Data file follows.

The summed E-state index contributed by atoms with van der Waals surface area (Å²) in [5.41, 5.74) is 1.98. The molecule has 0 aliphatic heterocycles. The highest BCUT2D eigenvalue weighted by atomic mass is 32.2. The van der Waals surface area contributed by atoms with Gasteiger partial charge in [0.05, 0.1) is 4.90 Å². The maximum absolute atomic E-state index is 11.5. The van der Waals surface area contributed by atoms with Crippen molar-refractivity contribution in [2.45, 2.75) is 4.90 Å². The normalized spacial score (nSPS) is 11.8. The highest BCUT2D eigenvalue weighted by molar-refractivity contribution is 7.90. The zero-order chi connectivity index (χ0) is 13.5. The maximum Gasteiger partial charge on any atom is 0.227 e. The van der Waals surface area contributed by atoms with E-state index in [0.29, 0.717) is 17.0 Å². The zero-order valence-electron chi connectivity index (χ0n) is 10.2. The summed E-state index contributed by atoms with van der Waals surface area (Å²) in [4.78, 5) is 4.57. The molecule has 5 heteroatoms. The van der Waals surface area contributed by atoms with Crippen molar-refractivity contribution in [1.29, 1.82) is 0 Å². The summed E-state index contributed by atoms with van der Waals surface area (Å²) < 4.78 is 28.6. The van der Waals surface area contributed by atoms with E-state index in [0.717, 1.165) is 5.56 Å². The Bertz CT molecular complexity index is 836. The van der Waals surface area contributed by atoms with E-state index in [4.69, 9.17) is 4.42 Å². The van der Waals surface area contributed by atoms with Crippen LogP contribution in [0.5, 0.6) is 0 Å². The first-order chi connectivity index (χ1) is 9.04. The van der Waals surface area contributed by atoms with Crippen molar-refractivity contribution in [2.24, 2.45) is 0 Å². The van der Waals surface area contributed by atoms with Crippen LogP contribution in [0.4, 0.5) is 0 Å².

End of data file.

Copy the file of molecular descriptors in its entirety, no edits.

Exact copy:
The summed E-state index contributed by atoms with van der Waals surface area (Å²) in [5.41, 5.74) is 1.98. The molecule has 0 aliphatic heterocycles. The highest BCUT2D eigenvalue weighted by atomic mass is 32.2. The van der Waals surface area contributed by atoms with Gasteiger partial charge in [0.05, 0.1) is 4.90 Å². The maximum absolute atomic E-state index is 11.5. The van der Waals surface area contributed by atoms with Crippen molar-refractivity contribution in [2.45, 2.75) is 4.90 Å². The normalized spacial score (nSPS) is 11.8. The highest BCUT2D eigenvalue weighted by molar-refractivity contribution is 7.90. The zero-order chi connectivity index (χ0) is 13.5. The maximum Gasteiger partial charge on any atom is 0.227 e. The van der Waals surface area contributed by atoms with E-state index in [0.29, 0.717) is 17.0 Å². The zero-order valence-electron chi connectivity index (χ0n) is 10.2. The summed E-state index contributed by atoms with van der Waals surface area (Å²) in [4.78, 5) is 4.57. The molecule has 5 heteroatoms. The van der Waals surface area contributed by atoms with Crippen molar-refractivity contribution in [1.29, 1.82) is 0 Å². The summed E-state index contributed by atoms with van der Waals surface area (Å²) < 4.78 is 28.6. The van der Waals surface area contributed by atoms with E-state index in [0.717, 1.165) is 5.56 Å². The Bertz CT molecular complexity index is 836. The van der Waals surface area contributed by atoms with E-state index in [4.69, 9.17) is 4.42 Å². The van der Waals surface area contributed by atoms with Crippen LogP contribution in [0.5, 0.6) is 0 Å². The first-order chi connectivity index (χ1) is 9.04. The van der Waals surface area contributed by atoms with Crippen molar-refractivity contribution in [2.24, 2.45) is 0 Å². The van der Waals surface area contributed by atoms with Crippen LogP contribution in [0.4, 0.5) is 0 Å².